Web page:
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AIDS agency to clients’ families: start pulling your weight

City HIV and AIDS Services Administration now requires those living with people collecting benefits to participate in a work program

The city’s agency assisting low-income people with HIV and AIDS is looking for help in paying for its clients’ ­costs of living — from the family members and other people who live with them.

This month, the city HIV/AIDS Services Administration (HASA) issued a rule requiring all household members living with people receiving benefits from the agency to sign up to participate in a work program. The city projects the move will save about $3 million in the coming year.

Members of the advocacy group VOCAL-NY demonstrate for housing aid in Albany. Photo courtesy VOCAL

Members of the advocacy group VOCAL-NY demonstrate for housing aid in Albany. Photo courtesy VOCAL-NY

In July 2013, more than 30,000 New Yorkers living with HIV or AIDS were receiving HASA benefits. Those with families were entitled to extra benefits, such as increased rental assistance or more food stamps. In all, 11,400 household members get such aid. VOCAL-NY, an advocacy group that works with people with HIV/AIDS, estimates that between 10 to 20 percent of these are of working age and were not required to participate in any work program — until now.

If someone living in the household refuses to work or participate in a training program, an HIV/AIDS client may see cuts in his or her aid. But those who work for pay can expect to be penalized too: As noted in a City Council analysis earlier this year, when the family member is already working, “cases will be re-calculated to reflect the additional income.” Benefits, such as rental assistance, could be decreased as a result. HASA clients currently get between $300 and $1,500 a month in rent subsidies.

In addition, some people with HIV/AIDS may no longer be entitled to what the agency calls “intensive case management,” which often includes home care and mental health and substance abuse treatment.

A spokesperson for HRA indicated the administration is  bringing its HIV/AIDS Services program in compliance with longstanding state rules, and that it would be in each family’s best interest to encourage adult members capable of working to do so.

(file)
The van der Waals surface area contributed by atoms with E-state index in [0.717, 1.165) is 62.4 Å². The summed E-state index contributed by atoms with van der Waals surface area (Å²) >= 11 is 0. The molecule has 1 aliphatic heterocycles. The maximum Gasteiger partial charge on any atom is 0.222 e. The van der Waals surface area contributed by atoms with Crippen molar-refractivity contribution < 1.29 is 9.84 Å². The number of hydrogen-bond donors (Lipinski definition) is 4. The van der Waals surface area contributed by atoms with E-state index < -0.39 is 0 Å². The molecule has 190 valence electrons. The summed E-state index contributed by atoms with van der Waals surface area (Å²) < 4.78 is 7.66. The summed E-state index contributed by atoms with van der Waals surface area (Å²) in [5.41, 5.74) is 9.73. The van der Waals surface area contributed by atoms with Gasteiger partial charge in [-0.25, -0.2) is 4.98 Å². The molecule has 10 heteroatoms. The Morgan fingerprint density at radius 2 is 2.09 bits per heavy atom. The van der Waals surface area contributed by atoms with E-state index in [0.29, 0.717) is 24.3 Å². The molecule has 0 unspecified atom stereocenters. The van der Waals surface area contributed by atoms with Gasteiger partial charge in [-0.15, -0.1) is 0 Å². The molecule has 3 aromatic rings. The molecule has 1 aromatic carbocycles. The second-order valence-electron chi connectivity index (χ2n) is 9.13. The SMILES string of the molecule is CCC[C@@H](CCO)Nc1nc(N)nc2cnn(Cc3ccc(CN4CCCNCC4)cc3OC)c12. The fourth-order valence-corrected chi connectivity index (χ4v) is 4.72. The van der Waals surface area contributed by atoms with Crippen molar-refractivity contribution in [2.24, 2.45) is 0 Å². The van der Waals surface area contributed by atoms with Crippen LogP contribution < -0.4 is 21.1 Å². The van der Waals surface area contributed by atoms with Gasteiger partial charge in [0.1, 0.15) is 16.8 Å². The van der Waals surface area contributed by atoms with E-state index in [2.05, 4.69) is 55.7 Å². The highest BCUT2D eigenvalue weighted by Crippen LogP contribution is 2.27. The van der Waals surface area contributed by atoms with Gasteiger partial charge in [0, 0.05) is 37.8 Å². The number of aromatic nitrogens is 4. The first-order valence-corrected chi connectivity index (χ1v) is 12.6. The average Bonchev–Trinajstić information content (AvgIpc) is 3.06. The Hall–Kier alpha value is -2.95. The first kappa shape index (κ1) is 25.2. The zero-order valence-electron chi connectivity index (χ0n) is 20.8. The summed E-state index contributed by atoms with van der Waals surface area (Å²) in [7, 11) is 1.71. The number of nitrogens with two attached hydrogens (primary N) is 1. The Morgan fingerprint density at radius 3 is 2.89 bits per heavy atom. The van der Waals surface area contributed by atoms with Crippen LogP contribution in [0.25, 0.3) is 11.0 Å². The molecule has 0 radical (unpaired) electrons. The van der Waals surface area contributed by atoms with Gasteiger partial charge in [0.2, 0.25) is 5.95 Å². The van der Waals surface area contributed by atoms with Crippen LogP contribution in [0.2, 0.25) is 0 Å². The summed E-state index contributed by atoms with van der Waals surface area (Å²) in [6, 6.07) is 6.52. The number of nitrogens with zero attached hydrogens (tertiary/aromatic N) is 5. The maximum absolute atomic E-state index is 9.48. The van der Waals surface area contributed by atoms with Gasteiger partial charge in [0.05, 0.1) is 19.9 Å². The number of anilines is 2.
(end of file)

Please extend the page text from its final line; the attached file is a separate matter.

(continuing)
Terri Smith-Caronia, a Housing Works’ vice president, said that the new rule could damage relationships among family members whose benefits are cut. “They are cash- strapped, looking for nickels and dimes,” she said. “The only way to save money is to kick people out. You keep your savings by disrupting households.”

“Our issue is the punitive aspect of the policy,” said Jason Walker, a VOCAL-NY community organizer and coordinator of the New York HIV/AIDS Housing Advocacy Network. “A HASA client would be penalized because of what someone else [in the household] may or may not be doing.”

In March, Human Resources Administration (HRA) Commissioner Robert Doar said that HASA, a division of HRA, would be reaching out soon to clients whose children are now adults and require them, when appropriate, to take part in the agency’s employment programs.

In July, City Council Speaker Christine Quinn and Annabel Palma, chair of the Council’s general welfare committee, expressed concern that the new rule might result in “improper reductions” of benefits.

While the council asked HASA to explain how clients will be assessed and how exemptions will be determined, the agency hasn’t offered any clarification. Palma’s office said it would wait to see how the rule is affecting HASA clients before taking further action.

Affected household members will be given the opportunity to present evidence of barriers to employment such as physical or mental health issues, according to HRA. The evidence will then be evaluated according to state guidelines on a case-by-case basis.

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